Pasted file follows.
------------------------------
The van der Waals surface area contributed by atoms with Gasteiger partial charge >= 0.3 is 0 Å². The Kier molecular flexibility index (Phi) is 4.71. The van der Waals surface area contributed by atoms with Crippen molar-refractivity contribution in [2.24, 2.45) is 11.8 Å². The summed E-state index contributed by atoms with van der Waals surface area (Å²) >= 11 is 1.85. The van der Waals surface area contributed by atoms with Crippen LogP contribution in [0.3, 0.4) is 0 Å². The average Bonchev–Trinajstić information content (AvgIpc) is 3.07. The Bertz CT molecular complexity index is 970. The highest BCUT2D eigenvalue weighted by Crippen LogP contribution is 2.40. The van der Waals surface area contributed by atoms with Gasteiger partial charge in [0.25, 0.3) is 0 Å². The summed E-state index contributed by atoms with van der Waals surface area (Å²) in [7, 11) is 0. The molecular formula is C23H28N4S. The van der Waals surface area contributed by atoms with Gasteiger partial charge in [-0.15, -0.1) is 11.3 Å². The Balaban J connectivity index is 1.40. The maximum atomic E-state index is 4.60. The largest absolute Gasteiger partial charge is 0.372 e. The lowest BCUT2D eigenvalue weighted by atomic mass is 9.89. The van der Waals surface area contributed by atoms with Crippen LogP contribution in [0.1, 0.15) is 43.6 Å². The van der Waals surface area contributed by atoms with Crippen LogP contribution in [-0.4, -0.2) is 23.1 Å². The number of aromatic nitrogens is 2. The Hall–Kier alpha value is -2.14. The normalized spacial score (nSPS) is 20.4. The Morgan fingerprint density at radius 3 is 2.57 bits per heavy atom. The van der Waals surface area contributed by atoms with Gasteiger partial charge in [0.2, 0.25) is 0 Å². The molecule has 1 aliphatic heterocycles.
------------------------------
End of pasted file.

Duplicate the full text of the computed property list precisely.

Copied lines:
The van der Waals surface area contributed by atoms with Gasteiger partial charge >= 0.3 is 0 Å². The Kier molecular flexibility index (Phi) is 4.71. The van der Waals surface area contributed by atoms with Crippen molar-refractivity contribution in [2.24, 2.45) is 11.8 Å². The summed E-state index contributed by atoms with van der Waals surface area (Å²) >= 11 is 1.85. The van der Waals surface area contributed by atoms with Crippen LogP contribution in [0.3, 0.4) is 0 Å². The average Bonchev–Trinajstić information content (AvgIpc) is 3.07. The Bertz CT molecular complexity index is 970. The highest BCUT2D eigenvalue weighted by Crippen LogP contribution is 2.40. The van der Waals surface area contributed by atoms with Gasteiger partial charge in [0.25, 0.3) is 0 Å². The summed E-state index contributed by atoms with van der Waals surface area (Å²) in [7, 11) is 0. The molecular formula is C23H28N4S. The van der Waals surface area contributed by atoms with Gasteiger partial charge in [-0.15, -0.1) is 11.3 Å². The Balaban J connectivity index is 1.40. The maximum atomic E-state index is 4.60. The largest absolute Gasteiger partial charge is 0.372 e. The lowest BCUT2D eigenvalue weighted by atomic mass is 9.89. The van der Waals surface area contributed by atoms with Crippen LogP contribution in [0.1, 0.15) is 43.6 Å². The van der Waals surface area contributed by atoms with Crippen LogP contribution in [-0.4, -0.2) is 23.1 Å². The number of aromatic nitrogens is 2. The Hall–Kier alpha value is -2.14. The normalized spacial score (nSPS) is 20.4. The Morgan fingerprint density at radius 3 is 2.57 bits per heavy atom. The van der Waals surface area contributed by atoms with Gasteiger partial charge in [0.2, 0.25) is 0 Å². The molecule has 1 aliphatic heterocycles.